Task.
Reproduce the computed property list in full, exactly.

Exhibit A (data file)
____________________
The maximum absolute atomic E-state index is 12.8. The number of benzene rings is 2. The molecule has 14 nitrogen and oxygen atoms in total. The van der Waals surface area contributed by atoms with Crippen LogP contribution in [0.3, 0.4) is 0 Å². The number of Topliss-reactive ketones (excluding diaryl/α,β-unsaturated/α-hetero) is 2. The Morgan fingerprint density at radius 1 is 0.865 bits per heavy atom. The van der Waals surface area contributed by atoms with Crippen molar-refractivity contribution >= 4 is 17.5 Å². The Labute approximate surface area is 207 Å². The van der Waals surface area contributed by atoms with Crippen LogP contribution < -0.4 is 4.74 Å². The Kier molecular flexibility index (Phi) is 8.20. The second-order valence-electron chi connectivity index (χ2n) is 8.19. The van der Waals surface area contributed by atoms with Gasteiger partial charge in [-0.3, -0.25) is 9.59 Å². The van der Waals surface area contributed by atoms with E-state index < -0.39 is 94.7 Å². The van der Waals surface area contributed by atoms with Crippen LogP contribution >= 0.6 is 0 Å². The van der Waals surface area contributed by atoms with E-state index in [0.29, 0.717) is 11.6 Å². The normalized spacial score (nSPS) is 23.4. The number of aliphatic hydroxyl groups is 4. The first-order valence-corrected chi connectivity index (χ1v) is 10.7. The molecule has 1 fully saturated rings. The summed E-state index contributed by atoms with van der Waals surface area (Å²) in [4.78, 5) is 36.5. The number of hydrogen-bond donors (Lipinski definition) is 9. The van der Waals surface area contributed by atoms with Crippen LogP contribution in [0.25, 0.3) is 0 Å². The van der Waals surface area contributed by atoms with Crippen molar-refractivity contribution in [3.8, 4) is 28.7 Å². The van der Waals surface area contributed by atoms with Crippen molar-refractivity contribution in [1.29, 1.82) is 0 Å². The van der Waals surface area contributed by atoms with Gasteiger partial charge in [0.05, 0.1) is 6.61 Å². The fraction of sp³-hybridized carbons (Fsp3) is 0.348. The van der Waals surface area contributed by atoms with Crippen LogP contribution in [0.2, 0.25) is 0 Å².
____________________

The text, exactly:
The maximum absolute atomic E-state index is 12.8. The number of benzene rings is 2. The molecule has 14 nitrogen and oxygen atoms in total. The van der Waals surface area contributed by atoms with Crippen LogP contribution in [0.3, 0.4) is 0 Å². The number of Topliss-reactive ketones (excluding diaryl/α,β-unsaturated/α-hetero) is 2. The Morgan fingerprint density at radius 1 is 0.865 bits per heavy atom. The van der Waals surface area contributed by atoms with Crippen molar-refractivity contribution >= 4 is 17.5 Å². The Labute approximate surface area is 207 Å². The van der Waals surface area contributed by atoms with Crippen LogP contribution < -0.4 is 4.74 Å². The Kier molecular flexibility index (Phi) is 8.20. The second-order valence-electron chi connectivity index (χ2n) is 8.19. The van der Waals surface area contributed by atoms with Gasteiger partial charge in [-0.3, -0.25) is 9.59 Å². The van der Waals surface area contributed by atoms with E-state index < -0.39 is 94.7 Å². The van der Waals surface area contributed by atoms with Crippen LogP contribution >= 0.6 is 0 Å². The van der Waals surface area contributed by atoms with E-state index in [0.29, 0.717) is 11.6 Å². The normalized spacial score (nSPS) is 23.4. The number of aliphatic hydroxyl groups is 4. The first-order valence-corrected chi connectivity index (χ1v) is 10.7. The molecule has 1 fully saturated rings. The summed E-state index contributed by atoms with van der Waals surface area (Å²) in [4.78, 5) is 36.5. The number of hydrogen-bond donors (Lipinski definition) is 9. The van der Waals surface area contributed by atoms with Crippen LogP contribution in [0.25, 0.3) is 0 Å². The van der Waals surface area contributed by atoms with Crippen molar-refractivity contribution in [3.8, 4) is 28.7 Å². The van der Waals surface area contributed by atoms with Crippen molar-refractivity contribution in [1.29, 1.82) is 0 Å². The van der Waals surface area contributed by atoms with Gasteiger partial charge in [0.05, 0.1) is 6.61 Å². The fraction of sp³-hybridized carbons (Fsp3) is 0.348. The van der Waals surface area contributed by atoms with Crippen LogP contribution in [0.2, 0.25) is 0 Å².